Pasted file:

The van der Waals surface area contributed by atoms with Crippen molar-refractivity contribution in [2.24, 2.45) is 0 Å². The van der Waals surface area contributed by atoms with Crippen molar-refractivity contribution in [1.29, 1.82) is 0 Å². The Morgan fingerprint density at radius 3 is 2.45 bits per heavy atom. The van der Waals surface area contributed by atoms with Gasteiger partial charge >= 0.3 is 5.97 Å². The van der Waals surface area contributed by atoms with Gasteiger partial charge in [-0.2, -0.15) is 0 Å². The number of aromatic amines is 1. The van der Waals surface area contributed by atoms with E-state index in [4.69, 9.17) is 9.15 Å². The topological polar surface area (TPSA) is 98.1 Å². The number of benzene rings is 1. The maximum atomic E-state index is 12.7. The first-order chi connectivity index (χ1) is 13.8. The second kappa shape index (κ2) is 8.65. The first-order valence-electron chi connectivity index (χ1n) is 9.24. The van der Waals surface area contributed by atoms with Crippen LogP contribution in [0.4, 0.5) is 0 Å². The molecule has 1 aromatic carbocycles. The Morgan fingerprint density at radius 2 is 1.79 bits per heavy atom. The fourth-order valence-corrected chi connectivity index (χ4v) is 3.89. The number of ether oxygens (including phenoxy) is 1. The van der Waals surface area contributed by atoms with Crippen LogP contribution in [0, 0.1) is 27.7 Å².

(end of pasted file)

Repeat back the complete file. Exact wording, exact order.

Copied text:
The van der Waals surface area contributed by atoms with Crippen molar-refractivity contribution in [2.24, 2.45) is 0 Å². The van der Waals surface area contributed by atoms with Crippen molar-refractivity contribution in [1.29, 1.82) is 0 Å². The Morgan fingerprint density at radius 3 is 2.45 bits per heavy atom. The van der Waals surface area contributed by atoms with Gasteiger partial charge >= 0.3 is 5.97 Å². The van der Waals surface area contributed by atoms with Gasteiger partial charge in [-0.2, -0.15) is 0 Å². The number of aromatic amines is 1. The van der Waals surface area contributed by atoms with E-state index in [4.69, 9.17) is 9.15 Å². The topological polar surface area (TPSA) is 98.1 Å². The number of benzene rings is 1. The maximum atomic E-state index is 12.7. The first-order chi connectivity index (χ1) is 13.8. The second kappa shape index (κ2) is 8.65. The first-order valence-electron chi connectivity index (χ1n) is 9.24. The van der Waals surface area contributed by atoms with Crippen LogP contribution in [0.4, 0.5) is 0 Å². The molecule has 1 aromatic carbocycles. The Morgan fingerprint density at radius 2 is 1.79 bits per heavy atom. The fourth-order valence-corrected chi connectivity index (χ4v) is 3.89. The number of ether oxygens (including phenoxy) is 1. The van der Waals surface area contributed by atoms with Crippen LogP contribution in [0, 0.1) is 27.7 Å².